Adobe Fresco is a free app available on select devices, namely iPad Pro and most Surface Pro models (although, not yet the Surface Pro X).
Fresco takes Adobe's industry-leading creative tools and condenses them down into something a lot more comfortable to work with than Photoshop, complete with touch-optimized tools and piles of easy-access brushes.
As someone who dabbles in digital art from time to time, I thought I'd give Adobe Fresco a look to see how quickly I could get to grips with the app, having read up on literally zero tutorials or information about it. It turns out that I got it down pretty quickly, despite the fact I was using the app on my girlfriend's Surface (which is set to German. I don't speak German).
Here are some early impressions from a relative digital art newb.
Sleek and sophisticated interface
Adobe Fresco is a UWP app on Windows 10 and feels extremely ergonomic with multi-touch, mouse, and taps of the Surface Pen. Indeed, without a shred of knowledge on how to use the app, it bent to my will pretty quickly, owing to its intuitive design.
Commands you might expect, like pinch to zoom, two-finger touch to rotate, and so on, work really well. It makes those finer details and angled shades more easy to accomplish.
Admittedly, I suck at painting (and art in general), so I wasn't able to thoroughly test out Fresco's signature feature, which is its realistic painting tools. The app comes with an array of brushes and mediums, including oil and dynamic watercolor, which flows out of your pen onto your digital canvas like real liquid. It's impressive stuff.
You can see it in action in the iPad Pro YouTube video below, which closely mirrors the Windows 10 version. The best I was able to achieve was to splatter some purple and black paint for a spooky background.
The paintings professional artists online have been able to create using Fresco is genuinely awe-inspiring, and the intuitive interface and realistic tools make me want to dabble beyond my fairly pedestrian pencil line "art."
Indeed, I beelined straight for the tool that felt most similar to pencil, and scribbled out a rendition of N'Zoth from World of Warcraft, using layers for highlights and shadows, and so on. It's simply fun to use.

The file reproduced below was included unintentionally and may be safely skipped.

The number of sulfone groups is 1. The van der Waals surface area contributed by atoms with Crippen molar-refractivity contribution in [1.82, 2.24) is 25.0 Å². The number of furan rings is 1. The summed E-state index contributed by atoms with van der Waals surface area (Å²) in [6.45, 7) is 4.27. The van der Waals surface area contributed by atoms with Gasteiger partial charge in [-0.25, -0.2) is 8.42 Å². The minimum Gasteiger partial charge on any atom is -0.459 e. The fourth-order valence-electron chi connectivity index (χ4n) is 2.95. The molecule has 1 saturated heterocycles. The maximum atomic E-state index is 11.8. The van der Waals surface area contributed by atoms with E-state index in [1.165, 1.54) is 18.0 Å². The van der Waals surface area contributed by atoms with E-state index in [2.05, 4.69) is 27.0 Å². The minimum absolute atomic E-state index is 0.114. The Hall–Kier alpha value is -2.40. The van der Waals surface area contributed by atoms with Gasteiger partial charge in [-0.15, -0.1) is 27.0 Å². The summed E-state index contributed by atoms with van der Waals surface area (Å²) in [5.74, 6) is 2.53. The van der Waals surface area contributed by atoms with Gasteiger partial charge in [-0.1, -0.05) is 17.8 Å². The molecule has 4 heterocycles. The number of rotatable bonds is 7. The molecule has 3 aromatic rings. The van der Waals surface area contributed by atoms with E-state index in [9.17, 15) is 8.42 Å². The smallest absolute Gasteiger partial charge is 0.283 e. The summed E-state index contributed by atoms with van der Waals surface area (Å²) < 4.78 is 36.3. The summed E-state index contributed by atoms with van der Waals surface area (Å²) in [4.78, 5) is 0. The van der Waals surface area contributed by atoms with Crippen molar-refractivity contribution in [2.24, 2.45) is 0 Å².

A truly great app
As good as Adobe Fresco is, there are many very competitive buy-to-own apps available on Windows 10, including the wonderful Sketchable. Whether you're a serious digital artist, or merely a beginner like me, the $10 per month asking price for the full suite could get very expensive, very quickly, considering there are far cheaper competitive alternatives. It's also a little odd how Fresco is restricted to a handful of Surface devices, despite the fact it could realistically run on any Windows 10 device with an inking tablet attached.
Despite the price, if you're specifically into painting, the realism that comes with Fresco's watercolor brushes coupled with the ease of use is tough to beat. As someone who doesn't know the first thing about painting, it might be more economical for me to stick with an app like Sketchable, but Fresco is where you'll want to go to take your digital art to the next level without going for full-blown Photoshop.
Update February 10, 2020: According to Adobe, there are 85 brushes included for free permanently with the base version of Fresco, although the website is quite unclear about how the free tier works, noting that you can only "start" for free.
Fresco is an excellent showcase for the versatility of Surface in general, and a testament to the possibilities that Microsoft is bringing to Windows with its focus on touch and inking. Quite honestly, it makes me want to double down and try to improve my skills, given how easy it is to use. If you're interested, be sure to give it a try over on Adobe's website here.
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